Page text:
Subcutaneous hemangiomas are common benign soft tissue neoplasms that consist of increased blood vessels. These may proliferate rapidly in infancy and may involute later. Some actually consider them to be hamartomas and these may be superficial [capillary or cavernous] or intramuscular [deep] in location or may occur within organs. Hemangiomas can be solitary and sporadic, can be diffuse [known as angiomatosis] or can be a component of various neurocutaneous syndromes such as Von Hippel Lindau and Klippel Trenaunay syndrome.
Ultrasound can be used to distinguish between soft tissue hemangiomas from other vascular malformations and also other masses. In cases of superficial hemangiomas, ultrasound demonstrates a hypoechoic, hyperechoic or mixed echogenicity solid mass usually located within the subcutaneous fat. The presence of flow within the mass distinguishes it from a non-vascular mass. Once the diagnosis of a vascular mass is made, the differentiation of a hemangioma from other vascular masses can be made if specific criteria are fulfilled. The superficial hemangiomas showed a high number of internal vessels with the feeder vessel usually being identified. These vessels, if arterial, showed a low resistance flow and, if venous, showed a normal venous spectral waveform. A study by Dubois, et al concluded that high vessel density within the mass [> 5 vessels per square cm] and high peak arterial Doppler shift could be used as diagnostic criteria to diagnose hemangiomas.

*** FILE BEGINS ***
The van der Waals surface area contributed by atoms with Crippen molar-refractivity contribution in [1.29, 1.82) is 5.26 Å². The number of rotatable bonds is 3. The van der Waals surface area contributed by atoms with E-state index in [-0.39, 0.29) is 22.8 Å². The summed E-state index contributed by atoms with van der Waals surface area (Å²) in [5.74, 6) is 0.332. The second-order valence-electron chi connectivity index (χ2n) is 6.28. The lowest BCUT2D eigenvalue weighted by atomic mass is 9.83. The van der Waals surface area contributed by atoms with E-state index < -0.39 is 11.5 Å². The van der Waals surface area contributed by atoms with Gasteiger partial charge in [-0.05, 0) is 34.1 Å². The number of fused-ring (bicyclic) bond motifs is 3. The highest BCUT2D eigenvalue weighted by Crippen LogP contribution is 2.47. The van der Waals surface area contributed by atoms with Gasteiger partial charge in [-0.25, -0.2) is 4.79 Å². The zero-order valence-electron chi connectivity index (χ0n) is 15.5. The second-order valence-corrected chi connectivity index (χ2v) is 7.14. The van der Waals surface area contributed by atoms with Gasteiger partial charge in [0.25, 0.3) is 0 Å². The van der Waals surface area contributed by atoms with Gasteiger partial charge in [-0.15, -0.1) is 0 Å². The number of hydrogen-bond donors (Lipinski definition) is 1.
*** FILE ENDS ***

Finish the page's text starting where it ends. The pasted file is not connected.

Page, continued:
Most superficial hemangiomas in the infant involute spontaneously, in which case ultrasound offers non-invasive monitoring of these patients; however treatment with flash lamp-pumped dye laser can be offered. In cases of large hemangiomas which may present with consumptive coagualopathy [Kasabach Meritt syndrome], operative measures might have to be considered.